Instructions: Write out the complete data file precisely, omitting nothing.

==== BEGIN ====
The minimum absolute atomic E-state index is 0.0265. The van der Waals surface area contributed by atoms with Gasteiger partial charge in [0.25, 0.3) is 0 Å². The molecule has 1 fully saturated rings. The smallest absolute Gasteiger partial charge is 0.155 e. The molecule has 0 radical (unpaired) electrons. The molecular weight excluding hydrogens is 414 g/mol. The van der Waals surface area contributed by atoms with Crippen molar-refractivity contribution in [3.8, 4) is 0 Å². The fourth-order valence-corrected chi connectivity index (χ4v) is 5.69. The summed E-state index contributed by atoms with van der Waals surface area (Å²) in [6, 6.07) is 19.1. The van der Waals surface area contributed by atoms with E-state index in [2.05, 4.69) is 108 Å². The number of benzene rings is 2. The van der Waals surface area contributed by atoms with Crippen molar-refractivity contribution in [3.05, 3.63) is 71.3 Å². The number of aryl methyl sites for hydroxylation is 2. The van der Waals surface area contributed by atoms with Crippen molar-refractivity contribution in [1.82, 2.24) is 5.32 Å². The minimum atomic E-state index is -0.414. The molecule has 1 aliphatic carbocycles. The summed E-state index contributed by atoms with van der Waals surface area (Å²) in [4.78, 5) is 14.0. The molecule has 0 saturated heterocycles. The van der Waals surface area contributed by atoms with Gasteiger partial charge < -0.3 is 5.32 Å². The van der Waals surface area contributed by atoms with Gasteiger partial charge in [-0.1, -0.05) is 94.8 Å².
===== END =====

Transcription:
The minimum absolute atomic E-state index is 0.0265. The van der Waals surface area contributed by atoms with Gasteiger partial charge in [0.25, 0.3) is 0 Å². The molecule has 1 fully saturated rings. The smallest absolute Gasteiger partial charge is 0.155 e. The molecule has 0 radical (unpaired) electrons. The molecular weight excluding hydrogens is 414 g/mol. The van der Waals surface area contributed by atoms with Crippen molar-refractivity contribution in [3.8, 4) is 0 Å². The fourth-order valence-corrected chi connectivity index (χ4v) is 5.69. The summed E-state index contributed by atoms with van der Waals surface area (Å²) in [6, 6.07) is 19.1. The van der Waals surface area contributed by atoms with E-state index in [2.05, 4.69) is 108 Å². The number of benzene rings is 2. The van der Waals surface area contributed by atoms with Crippen molar-refractivity contribution in [3.05, 3.63) is 71.3 Å². The number of aryl methyl sites for hydroxylation is 2. The van der Waals surface area contributed by atoms with Crippen molar-refractivity contribution in [1.82, 2.24) is 5.32 Å². The minimum atomic E-state index is -0.414. The molecule has 1 aliphatic carbocycles. The summed E-state index contributed by atoms with van der Waals surface area (Å²) in [4.78, 5) is 14.0. The molecule has 0 saturated heterocycles. The van der Waals surface area contributed by atoms with Gasteiger partial charge < -0.3 is 5.32 Å². The van der Waals surface area contributed by atoms with Gasteiger partial charge in [-0.1, -0.05) is 94.8 Å².